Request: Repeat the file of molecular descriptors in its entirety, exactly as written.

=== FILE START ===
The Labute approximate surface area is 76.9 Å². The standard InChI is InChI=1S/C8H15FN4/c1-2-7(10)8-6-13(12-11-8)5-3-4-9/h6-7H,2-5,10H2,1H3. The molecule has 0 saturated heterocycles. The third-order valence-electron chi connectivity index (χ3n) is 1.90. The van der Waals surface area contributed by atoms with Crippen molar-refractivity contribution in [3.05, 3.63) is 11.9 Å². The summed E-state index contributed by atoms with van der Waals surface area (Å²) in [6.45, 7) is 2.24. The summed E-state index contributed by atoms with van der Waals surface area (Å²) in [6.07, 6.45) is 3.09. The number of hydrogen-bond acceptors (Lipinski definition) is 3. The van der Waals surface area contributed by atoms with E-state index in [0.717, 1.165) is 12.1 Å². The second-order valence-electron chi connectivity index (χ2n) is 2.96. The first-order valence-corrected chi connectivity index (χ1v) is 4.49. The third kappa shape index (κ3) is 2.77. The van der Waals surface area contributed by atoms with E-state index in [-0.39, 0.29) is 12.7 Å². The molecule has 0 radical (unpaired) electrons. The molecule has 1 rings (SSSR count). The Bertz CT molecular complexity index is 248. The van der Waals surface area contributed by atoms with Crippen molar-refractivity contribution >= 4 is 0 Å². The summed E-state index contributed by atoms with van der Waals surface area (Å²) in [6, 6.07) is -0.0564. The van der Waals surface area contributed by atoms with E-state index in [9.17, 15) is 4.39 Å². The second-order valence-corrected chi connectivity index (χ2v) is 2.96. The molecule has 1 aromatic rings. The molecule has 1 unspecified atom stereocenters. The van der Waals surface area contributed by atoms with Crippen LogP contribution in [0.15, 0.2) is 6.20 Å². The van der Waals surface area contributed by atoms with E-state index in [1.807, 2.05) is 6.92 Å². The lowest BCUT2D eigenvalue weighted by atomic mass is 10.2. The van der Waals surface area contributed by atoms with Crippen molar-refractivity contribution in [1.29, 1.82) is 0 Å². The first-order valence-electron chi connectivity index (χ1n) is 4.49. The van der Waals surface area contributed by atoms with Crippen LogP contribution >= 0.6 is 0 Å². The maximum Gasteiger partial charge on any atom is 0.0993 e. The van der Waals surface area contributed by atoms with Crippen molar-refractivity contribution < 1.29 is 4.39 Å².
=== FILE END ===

The Labute approximate surface area is 76.9 Å². The standard InChI is InChI=1S/C8H15FN4/c1-2-7(10)8-6-13(12-11-8)5-3-4-9/h6-7H,2-5,10H2,1H3. The molecule has 0 saturated heterocycles. The third-order valence-electron chi connectivity index (χ3n) is 1.90. The van der Waals surface area contributed by atoms with Crippen molar-refractivity contribution in [3.05, 3.63) is 11.9 Å². The summed E-state index contributed by atoms with van der Waals surface area (Å²) in [6.45, 7) is 2.24. The summed E-state index contributed by atoms with van der Waals surface area (Å²) in [6.07, 6.45) is 3.09. The number of hydrogen-bond acceptors (Lipinski definition) is 3. The van der Waals surface area contributed by atoms with E-state index in [0.717, 1.165) is 12.1 Å². The second-order valence-electron chi connectivity index (χ2n) is 2.96. The first-order valence-corrected chi connectivity index (χ1v) is 4.49. The third kappa shape index (κ3) is 2.77. The van der Waals surface area contributed by atoms with E-state index in [-0.39, 0.29) is 12.7 Å². The molecule has 0 radical (unpaired) electrons. The molecule has 1 rings (SSSR count). The Bertz CT molecular complexity index is 248. The van der Waals surface area contributed by atoms with Crippen molar-refractivity contribution >= 4 is 0 Å². The summed E-state index contributed by atoms with van der Waals surface area (Å²) in [6, 6.07) is -0.0564. The van der Waals surface area contributed by atoms with E-state index in [9.17, 15) is 4.39 Å². The second-order valence-corrected chi connectivity index (χ2v) is 2.96. The molecule has 1 aromatic rings. The molecule has 1 unspecified atom stereocenters. The van der Waals surface area contributed by atoms with Crippen LogP contribution in [0.15, 0.2) is 6.20 Å². The van der Waals surface area contributed by atoms with E-state index in [1.807, 2.05) is 6.92 Å². The lowest BCUT2D eigenvalue weighted by atomic mass is 10.2. The van der Waals surface area contributed by atoms with Crippen molar-refractivity contribution in [1.29, 1.82) is 0 Å². The first-order valence-electron chi connectivity index (χ1n) is 4.49. The van der Waals surface area contributed by atoms with Crippen LogP contribution >= 0.6 is 0 Å². The maximum Gasteiger partial charge on any atom is 0.0993 e. The van der Waals surface area contributed by atoms with Crippen molar-refractivity contribution < 1.29 is 4.39 Å².